Chuy's Going To The Market Again
That Chuy’s investment appears to be working out for Goode Partners, the New York-based private equity fund that is the controlling investors in the Texas-based Mexican chain. Goode is selling the bulk of the 4.5 million shares that late yesterday priced at $25 a share.
That price is nearly double Chuy’s $13-a-share debut back in July. It also means that Goode and the fund controlled by the chain’s founders, who are also selling shares, will raise $112.5 million with the secondary offering, nearly 50 percent more than the $76 million Chuy’s raised during its IPO. The secondary offering is expected to close on January 30.
Perhaps not surprising, Chuy’s is up 9 percent today.
Chuy’s has been the best story among the crop of restaurants that went public last year. Michael Young and John Zapp founded the company in 1982 and the pair still controls 5.6 percent of the company heading into the offering. They sold most of the company to Goode Partners in 2006. Goode controls 49.6 percent, but after the offering will control 22.7 of the company’s shares, assuming that underwriters exercise an option enabling them to buy another 675,000 shares of the company.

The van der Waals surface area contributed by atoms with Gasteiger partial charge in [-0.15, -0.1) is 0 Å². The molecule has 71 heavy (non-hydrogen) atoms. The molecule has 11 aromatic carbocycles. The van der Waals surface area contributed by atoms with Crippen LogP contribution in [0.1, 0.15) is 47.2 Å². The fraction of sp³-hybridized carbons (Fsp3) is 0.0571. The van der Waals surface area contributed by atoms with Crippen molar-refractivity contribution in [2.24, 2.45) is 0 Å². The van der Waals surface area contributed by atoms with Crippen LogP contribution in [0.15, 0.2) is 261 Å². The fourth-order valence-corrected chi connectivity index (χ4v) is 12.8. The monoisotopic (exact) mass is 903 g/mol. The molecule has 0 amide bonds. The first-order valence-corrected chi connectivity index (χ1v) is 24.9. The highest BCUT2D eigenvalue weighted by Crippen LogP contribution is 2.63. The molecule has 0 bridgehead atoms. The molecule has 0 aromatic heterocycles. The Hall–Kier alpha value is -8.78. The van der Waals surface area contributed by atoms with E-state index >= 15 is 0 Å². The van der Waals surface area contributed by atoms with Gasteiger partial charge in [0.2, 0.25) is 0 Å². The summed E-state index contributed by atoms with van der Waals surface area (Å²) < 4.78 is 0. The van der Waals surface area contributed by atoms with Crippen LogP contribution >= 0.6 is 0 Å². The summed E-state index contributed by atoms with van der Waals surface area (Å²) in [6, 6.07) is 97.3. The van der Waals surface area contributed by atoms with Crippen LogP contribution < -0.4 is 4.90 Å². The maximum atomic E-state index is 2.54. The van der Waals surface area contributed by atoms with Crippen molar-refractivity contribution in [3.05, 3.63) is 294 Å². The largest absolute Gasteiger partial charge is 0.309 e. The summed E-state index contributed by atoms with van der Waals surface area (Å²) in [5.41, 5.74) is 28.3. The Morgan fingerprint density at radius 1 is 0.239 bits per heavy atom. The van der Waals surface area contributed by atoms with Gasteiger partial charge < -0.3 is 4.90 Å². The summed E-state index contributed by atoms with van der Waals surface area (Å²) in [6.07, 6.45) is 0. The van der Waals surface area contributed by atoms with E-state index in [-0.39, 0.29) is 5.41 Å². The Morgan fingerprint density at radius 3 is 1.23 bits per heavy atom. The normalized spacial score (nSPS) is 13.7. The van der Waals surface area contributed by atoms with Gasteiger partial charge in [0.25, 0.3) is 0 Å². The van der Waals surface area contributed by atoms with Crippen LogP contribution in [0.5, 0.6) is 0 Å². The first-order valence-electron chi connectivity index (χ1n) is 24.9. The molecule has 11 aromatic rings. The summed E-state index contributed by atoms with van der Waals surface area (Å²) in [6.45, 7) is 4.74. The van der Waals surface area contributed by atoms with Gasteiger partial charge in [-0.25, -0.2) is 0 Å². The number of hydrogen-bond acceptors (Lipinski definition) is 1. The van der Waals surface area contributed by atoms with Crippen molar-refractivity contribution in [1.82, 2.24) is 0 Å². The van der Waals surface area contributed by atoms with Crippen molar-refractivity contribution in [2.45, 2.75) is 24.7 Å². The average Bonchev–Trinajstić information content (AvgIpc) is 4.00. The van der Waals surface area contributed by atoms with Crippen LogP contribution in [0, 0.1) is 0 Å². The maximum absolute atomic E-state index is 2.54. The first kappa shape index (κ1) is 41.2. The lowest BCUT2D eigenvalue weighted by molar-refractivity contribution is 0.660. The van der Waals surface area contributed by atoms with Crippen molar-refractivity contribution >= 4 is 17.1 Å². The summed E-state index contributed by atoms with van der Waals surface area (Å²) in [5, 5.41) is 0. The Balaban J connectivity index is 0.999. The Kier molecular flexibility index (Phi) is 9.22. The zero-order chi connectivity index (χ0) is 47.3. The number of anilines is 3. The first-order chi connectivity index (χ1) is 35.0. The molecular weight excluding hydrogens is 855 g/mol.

Chuy’s went public last year despite a market dented by Facebook and economic uncertainty, and during a time when investors began questioning the restaurant industry thanks to commodity costs and health care costs. That same market prevented both Dave & Buster’s and CKE Restaurants from going public.
But Chuy’s is a legitimate growth restaurant chain in the relatively early stages of its cycle. The chain has just 40 locations, mostly in Texas and Tennessee. There are few growth chains that are publicly traded at the moment, and as such investors have given the chain a steep premium—its enterprise value to EBITDA margin is nearly 21X. Not even Chipotle or Panera can say that.
Jefferies and Baird are joint book-running managers for the secondary offering. KeyBanc Capital Markets, Raymond James and Stephens Inc. are co-managers.